Country Housing Profiles are UN-Habitat’s flagship diagnosis tool that assists governments and housing stakeholders to assess and understand the structure and function of the country housing sector. The profile provides a tool for in-depth analysis of the housing delivery systems, including policy and institutional frameworks, legal and regulatory frameworks, financial and industrial ecosystems, land supply systems, and basic infrastructure provision. Understanding these aspects helps to identify the factors behind housing inadequacy, unaffordability, and informality, enabling the development of tailored investment strategies. By leveraging Country Housing Profiles, CIF and their partners can gain comprehensive insights into the housing sector of specific countries, thereby enhancing their ability to make well-informed and targeted decisions.  

Additionally, an emergent tool from UN-Habitat’s research is the housing value assessment methodology (VAM) tool. This tool is designed to assist national housing programmes and large housing projects by providing feedback on gaps and areas for improvement. It primarily focuses on aspects, such as governance and regulations, housing and urban design, environmental impact and resiliency, as well as resources and circularity. By using VAM, cities and housing projects can comply with a gold-set standard of regulations, standards, and guidelines. This approach leverages housing and construction to achieve the set SDGs. Currently, the VAM tool has assessed four projects catering to a population of 500 million in Africa and Asia. The objective of this tool is to provide a comprehensive overview of the housing market through diverse intersecting lenses. This approach is useful in advancing SDG 11.1, which aims to ensure access to safe, adequate, and affordable housing for all, primarily for the urban population in slums, areas with inadequate housing, and informal settlements.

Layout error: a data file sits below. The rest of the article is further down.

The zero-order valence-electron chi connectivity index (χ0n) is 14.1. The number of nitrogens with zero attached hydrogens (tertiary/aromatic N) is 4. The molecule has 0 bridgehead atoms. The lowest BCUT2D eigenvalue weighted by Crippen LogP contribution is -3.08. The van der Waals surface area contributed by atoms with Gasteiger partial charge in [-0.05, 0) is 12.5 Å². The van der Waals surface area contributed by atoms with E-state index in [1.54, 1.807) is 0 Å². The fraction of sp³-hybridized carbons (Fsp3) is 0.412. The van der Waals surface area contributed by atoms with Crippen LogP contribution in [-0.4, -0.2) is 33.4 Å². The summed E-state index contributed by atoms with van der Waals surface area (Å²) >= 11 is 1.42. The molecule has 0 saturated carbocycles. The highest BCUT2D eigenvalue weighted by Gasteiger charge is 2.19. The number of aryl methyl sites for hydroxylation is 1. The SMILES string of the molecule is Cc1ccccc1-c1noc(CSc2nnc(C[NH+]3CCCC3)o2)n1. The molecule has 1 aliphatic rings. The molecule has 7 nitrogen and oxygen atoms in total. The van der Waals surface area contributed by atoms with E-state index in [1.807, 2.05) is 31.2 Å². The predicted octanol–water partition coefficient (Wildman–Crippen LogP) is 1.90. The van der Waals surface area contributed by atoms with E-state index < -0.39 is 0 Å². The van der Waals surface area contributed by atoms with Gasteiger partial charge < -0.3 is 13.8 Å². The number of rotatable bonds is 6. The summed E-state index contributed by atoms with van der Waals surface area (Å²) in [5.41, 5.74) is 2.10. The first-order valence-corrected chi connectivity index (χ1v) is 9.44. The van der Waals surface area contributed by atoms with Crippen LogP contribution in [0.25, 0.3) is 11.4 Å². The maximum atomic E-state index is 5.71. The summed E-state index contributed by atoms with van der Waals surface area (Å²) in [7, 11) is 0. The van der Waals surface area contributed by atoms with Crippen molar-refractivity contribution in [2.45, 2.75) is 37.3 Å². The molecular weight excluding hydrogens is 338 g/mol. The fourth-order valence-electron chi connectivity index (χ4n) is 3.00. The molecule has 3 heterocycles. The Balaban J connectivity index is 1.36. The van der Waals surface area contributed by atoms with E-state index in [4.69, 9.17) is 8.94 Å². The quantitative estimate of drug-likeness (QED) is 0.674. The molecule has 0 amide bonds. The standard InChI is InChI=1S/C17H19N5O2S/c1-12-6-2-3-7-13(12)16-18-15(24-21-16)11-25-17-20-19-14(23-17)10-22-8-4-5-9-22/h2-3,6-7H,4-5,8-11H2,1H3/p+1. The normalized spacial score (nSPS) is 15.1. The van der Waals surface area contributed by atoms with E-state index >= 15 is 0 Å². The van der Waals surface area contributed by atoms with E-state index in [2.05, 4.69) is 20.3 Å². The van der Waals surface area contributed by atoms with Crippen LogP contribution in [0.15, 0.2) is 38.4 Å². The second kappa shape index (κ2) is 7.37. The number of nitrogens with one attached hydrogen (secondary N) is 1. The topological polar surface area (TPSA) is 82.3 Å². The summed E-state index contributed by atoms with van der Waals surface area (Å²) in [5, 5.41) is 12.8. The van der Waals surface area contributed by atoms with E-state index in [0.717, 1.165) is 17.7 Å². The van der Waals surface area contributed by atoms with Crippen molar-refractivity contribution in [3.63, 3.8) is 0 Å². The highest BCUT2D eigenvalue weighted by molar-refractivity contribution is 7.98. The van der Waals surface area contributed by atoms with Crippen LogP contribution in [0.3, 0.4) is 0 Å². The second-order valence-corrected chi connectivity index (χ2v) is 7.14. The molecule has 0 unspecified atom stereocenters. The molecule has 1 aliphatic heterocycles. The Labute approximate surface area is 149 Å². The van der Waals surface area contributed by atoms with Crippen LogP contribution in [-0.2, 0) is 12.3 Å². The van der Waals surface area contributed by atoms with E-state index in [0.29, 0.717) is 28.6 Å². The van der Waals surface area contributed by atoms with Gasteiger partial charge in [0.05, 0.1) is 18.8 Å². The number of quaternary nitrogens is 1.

Source: UN-Habitat The Housing Value Assessment Methodology (VAM)


UN-Habitat, through CIF, is addressing the housing challenge by providing technical assistance in housing project preparation to ensure their appeal to the private sector. The ultimate goal, however, is to guarantee universal access to adequate housing for all. One of CIF’s key strengths in this sector lies in its methodology for project preparation. CIF’s methodology is divided into two phases: the strategic development phase, which involves identifying and assessing projects under the guidance of UN-Habitat and its private sector partners, and the implementation phase, which guides projects through concept, feasibility, development, and financial close.  

UN-Habitat has provided technical assistance to several housing projects globally, including a housing project in São Tomé and Príncipe, an island country in Central Africa. In São Tomé and Príncipe, UN-Habitat led two municipalities in mobilising investments from international and local partners to contribute to two housing projects valued at $5.5 million. The projects resulted in the construction of 133 new houses built in an environmentally sustainable manner, benefiting 504 individuals. 


Source: UN-Habitat – Terra Prometida Housing Project in São Tomé and Príncipe

Currently, CIF has five projects in its pipeline geared towards affordable housing. These projects aim to build at least 18,000 new and affordable homes for populations in middle- and low-income countries, including Kenya, Rwanda, Malawi, India, and Ethiopia. These projects are realised through partnerships with implementing partners, such as Reall, an innovator and investor in affordable housing.  


Public-private partnerships can be leveraged to pool complementary resources, accelerate innovative solutions, and share risks and rewards. These partnerships are most effective when they’re based on a commitment to the right to housing and shared goals of sustainability and affordability. 

CIF’s main commitment is to the people who stand to benefit from universal access to adequate housing. By placing people at the centre and prioritising accountability, CIF and its partners can create a transformative investment facility that proactively tackles the housing challenges.